INSKEEP: Wow. Two quick questions, though. How much do have to pay when you spill that many millions of barrels of oil in the ocean?

HARRIS: Well, it's - the fines started at $1,000 per barrel, up to $4,300 per barrel, depending upon negligence, and so on, like that.

INSKEEP: Billions of dollars.

HARRIS: Billions of - so it could be $18 billion, something along those lines.

INSKEEP: Eighteen billion dollars. Well, that raises another question having to do with money, Richard Harris, and also having to do with oil. There are still millions of barrels underneath the Gulf in this well that's being plugged as soon as today, right?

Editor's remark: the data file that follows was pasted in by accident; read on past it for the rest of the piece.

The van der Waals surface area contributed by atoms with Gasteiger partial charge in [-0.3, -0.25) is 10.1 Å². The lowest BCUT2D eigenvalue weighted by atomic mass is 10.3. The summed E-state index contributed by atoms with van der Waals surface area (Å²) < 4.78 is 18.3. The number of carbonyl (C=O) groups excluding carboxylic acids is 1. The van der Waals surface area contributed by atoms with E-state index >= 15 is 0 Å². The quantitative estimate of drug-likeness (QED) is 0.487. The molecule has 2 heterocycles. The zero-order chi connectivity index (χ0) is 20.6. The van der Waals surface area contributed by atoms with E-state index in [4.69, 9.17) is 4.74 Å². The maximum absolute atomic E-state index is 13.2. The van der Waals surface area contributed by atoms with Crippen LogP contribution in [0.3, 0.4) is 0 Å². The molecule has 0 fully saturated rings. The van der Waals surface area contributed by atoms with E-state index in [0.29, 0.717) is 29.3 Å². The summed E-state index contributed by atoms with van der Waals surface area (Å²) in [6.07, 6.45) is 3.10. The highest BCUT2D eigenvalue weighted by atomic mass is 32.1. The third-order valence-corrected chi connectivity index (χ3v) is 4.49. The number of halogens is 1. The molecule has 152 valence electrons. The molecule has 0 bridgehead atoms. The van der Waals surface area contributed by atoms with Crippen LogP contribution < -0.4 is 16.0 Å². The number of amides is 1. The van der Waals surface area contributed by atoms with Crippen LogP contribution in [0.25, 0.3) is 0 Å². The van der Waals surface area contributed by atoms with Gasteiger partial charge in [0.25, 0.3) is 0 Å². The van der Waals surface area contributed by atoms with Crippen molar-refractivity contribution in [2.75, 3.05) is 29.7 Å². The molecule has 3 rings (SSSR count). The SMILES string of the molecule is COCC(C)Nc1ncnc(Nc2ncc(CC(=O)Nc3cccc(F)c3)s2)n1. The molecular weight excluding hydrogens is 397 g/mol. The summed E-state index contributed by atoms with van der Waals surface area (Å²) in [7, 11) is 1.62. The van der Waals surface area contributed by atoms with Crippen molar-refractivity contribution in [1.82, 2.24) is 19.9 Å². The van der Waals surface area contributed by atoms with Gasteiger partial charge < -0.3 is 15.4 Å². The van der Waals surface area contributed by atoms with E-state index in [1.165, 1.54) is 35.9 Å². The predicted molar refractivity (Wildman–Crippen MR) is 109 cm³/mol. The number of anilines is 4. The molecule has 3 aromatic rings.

HARRIS: That's correct. And there's been a lot of speculation about whether BP would go back in and try to get it. They do have - they've drilled these two relief wells that are tantalizingly close to this reservoir. But yesterday, somebody at BP, a vice president was asked: Are you going to go after that oil with those relief wells? He said, absolutely not. We're going to seal it up, and we're going to leave them alone.

INSKEEP: Not worth the PR costs or...

HARRIS: Apparently not.

INSKEEP: ...or the risk. Or the risk.

Richard, thanks very much.

HARRIS: My pleasure.

INSKEEP: That's NPR's science correspondent Richard Harris this morning.